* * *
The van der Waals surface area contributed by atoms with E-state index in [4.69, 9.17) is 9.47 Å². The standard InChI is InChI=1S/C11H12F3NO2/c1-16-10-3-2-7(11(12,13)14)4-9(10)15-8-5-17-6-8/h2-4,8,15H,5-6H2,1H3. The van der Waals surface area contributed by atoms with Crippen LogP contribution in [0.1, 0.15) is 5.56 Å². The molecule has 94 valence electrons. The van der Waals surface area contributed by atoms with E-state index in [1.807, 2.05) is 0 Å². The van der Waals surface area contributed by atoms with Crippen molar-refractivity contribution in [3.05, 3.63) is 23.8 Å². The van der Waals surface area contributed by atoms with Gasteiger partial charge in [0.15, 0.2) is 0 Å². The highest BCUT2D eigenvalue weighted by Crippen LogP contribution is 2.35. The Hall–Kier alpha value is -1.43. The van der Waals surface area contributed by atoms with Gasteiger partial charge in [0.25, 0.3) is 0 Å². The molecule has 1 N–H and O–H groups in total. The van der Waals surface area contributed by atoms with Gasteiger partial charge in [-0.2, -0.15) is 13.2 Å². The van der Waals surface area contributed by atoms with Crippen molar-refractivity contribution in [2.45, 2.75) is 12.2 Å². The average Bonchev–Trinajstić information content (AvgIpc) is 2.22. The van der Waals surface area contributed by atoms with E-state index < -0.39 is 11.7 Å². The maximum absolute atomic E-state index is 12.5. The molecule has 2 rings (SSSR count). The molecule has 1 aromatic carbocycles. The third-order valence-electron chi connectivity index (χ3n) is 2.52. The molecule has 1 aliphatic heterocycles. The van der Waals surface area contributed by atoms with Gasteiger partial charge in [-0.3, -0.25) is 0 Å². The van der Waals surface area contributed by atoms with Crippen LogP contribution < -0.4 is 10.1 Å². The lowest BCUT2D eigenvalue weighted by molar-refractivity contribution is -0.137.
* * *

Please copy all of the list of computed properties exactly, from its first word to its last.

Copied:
The van der Waals surface area contributed by atoms with E-state index in [4.69, 9.17) is 9.47 Å². The standard InChI is InChI=1S/C11H12F3NO2/c1-16-10-3-2-7(11(12,13)14)4-9(10)15-8-5-17-6-8/h2-4,8,15H,5-6H2,1H3. The van der Waals surface area contributed by atoms with Crippen LogP contribution in [0.1, 0.15) is 5.56 Å². The molecule has 94 valence electrons. The van der Waals surface area contributed by atoms with E-state index in [1.807, 2.05) is 0 Å². The van der Waals surface area contributed by atoms with Crippen molar-refractivity contribution in [3.05, 3.63) is 23.8 Å². The van der Waals surface area contributed by atoms with Gasteiger partial charge in [0.15, 0.2) is 0 Å². The highest BCUT2D eigenvalue weighted by Crippen LogP contribution is 2.35. The Hall–Kier alpha value is -1.43. The van der Waals surface area contributed by atoms with Gasteiger partial charge in [0.25, 0.3) is 0 Å². The molecule has 1 N–H and O–H groups in total. The van der Waals surface area contributed by atoms with Gasteiger partial charge in [-0.2, -0.15) is 13.2 Å². The van der Waals surface area contributed by atoms with Crippen molar-refractivity contribution in [2.45, 2.75) is 12.2 Å². The average Bonchev–Trinajstić information content (AvgIpc) is 2.22. The van der Waals surface area contributed by atoms with E-state index < -0.39 is 11.7 Å². The maximum absolute atomic E-state index is 12.5. The molecule has 2 rings (SSSR count). The molecule has 1 aromatic carbocycles. The third-order valence-electron chi connectivity index (χ3n) is 2.52. The molecule has 1 aliphatic heterocycles. The van der Waals surface area contributed by atoms with Gasteiger partial charge in [-0.3, -0.25) is 0 Å². The van der Waals surface area contributed by atoms with Crippen LogP contribution < -0.4 is 10.1 Å². The lowest BCUT2D eigenvalue weighted by molar-refractivity contribution is -0.137.